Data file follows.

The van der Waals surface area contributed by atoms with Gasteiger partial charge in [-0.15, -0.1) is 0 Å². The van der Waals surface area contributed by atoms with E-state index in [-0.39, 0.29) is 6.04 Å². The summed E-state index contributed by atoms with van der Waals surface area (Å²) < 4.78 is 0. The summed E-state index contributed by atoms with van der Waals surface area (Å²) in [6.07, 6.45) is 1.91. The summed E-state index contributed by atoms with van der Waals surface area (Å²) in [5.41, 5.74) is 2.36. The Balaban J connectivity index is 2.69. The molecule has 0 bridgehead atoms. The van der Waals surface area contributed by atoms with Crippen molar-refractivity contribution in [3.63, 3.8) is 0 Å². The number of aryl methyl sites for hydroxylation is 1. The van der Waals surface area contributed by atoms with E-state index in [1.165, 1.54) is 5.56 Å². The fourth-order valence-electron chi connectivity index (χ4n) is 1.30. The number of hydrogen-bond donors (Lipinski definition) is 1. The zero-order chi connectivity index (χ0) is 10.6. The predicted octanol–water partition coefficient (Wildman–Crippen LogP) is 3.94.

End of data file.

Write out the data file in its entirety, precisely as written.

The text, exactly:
The van der Waals surface area contributed by atoms with Gasteiger partial charge in [-0.15, -0.1) is 0 Å². The van der Waals surface area contributed by atoms with E-state index in [-0.39, 0.29) is 6.04 Å². The summed E-state index contributed by atoms with van der Waals surface area (Å²) < 4.78 is 0. The summed E-state index contributed by atoms with van der Waals surface area (Å²) in [6.07, 6.45) is 1.91. The summed E-state index contributed by atoms with van der Waals surface area (Å²) in [5.41, 5.74) is 2.36. The Balaban J connectivity index is 2.69. The molecule has 0 bridgehead atoms. The van der Waals surface area contributed by atoms with Crippen molar-refractivity contribution in [3.63, 3.8) is 0 Å². The number of aryl methyl sites for hydroxylation is 1. The van der Waals surface area contributed by atoms with E-state index in [1.165, 1.54) is 5.56 Å². The fourth-order valence-electron chi connectivity index (χ4n) is 1.30. The number of hydrogen-bond donors (Lipinski definition) is 1. The zero-order chi connectivity index (χ0) is 10.6. The predicted octanol–water partition coefficient (Wildman–Crippen LogP) is 3.94.